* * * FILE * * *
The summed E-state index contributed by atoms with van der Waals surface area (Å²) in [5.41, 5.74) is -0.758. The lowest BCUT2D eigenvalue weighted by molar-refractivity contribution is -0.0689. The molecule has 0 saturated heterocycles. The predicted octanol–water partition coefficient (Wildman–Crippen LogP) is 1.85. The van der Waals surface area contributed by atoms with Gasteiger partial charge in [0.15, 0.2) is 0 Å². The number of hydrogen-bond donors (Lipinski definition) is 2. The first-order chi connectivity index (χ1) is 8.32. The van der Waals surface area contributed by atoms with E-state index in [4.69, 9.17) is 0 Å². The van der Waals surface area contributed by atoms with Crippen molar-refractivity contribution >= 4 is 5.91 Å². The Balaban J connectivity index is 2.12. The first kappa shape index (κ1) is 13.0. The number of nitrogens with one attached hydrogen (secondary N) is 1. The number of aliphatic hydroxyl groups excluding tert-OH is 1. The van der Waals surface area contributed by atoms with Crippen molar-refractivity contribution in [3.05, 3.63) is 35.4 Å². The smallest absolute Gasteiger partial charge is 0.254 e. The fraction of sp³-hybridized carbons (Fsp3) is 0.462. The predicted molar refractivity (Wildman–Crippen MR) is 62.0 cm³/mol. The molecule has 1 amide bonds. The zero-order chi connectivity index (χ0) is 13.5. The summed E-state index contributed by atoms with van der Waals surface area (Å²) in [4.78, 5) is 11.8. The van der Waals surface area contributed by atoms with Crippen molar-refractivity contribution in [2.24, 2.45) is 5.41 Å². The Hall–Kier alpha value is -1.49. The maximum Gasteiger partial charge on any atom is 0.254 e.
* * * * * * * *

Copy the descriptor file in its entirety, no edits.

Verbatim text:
The summed E-state index contributed by atoms with van der Waals surface area (Å²) in [5.41, 5.74) is -0.758. The lowest BCUT2D eigenvalue weighted by molar-refractivity contribution is -0.0689. The molecule has 0 saturated heterocycles. The predicted octanol–water partition coefficient (Wildman–Crippen LogP) is 1.85. The van der Waals surface area contributed by atoms with Gasteiger partial charge in [0.15, 0.2) is 0 Å². The number of hydrogen-bond donors (Lipinski definition) is 2. The first-order chi connectivity index (χ1) is 8.32. The van der Waals surface area contributed by atoms with E-state index in [4.69, 9.17) is 0 Å². The van der Waals surface area contributed by atoms with Crippen molar-refractivity contribution >= 4 is 5.91 Å². The Balaban J connectivity index is 2.12. The first kappa shape index (κ1) is 13.0. The number of nitrogens with one attached hydrogen (secondary N) is 1. The number of aliphatic hydroxyl groups excluding tert-OH is 1. The van der Waals surface area contributed by atoms with Crippen molar-refractivity contribution in [3.05, 3.63) is 35.4 Å². The smallest absolute Gasteiger partial charge is 0.254 e. The fraction of sp³-hybridized carbons (Fsp3) is 0.462. The predicted molar refractivity (Wildman–Crippen MR) is 62.0 cm³/mol. The molecule has 1 amide bonds. The zero-order chi connectivity index (χ0) is 13.5. The summed E-state index contributed by atoms with van der Waals surface area (Å²) in [4.78, 5) is 11.8. The van der Waals surface area contributed by atoms with Crippen molar-refractivity contribution in [2.24, 2.45) is 5.41 Å². The Hall–Kier alpha value is -1.49. The maximum Gasteiger partial charge on any atom is 0.254 e.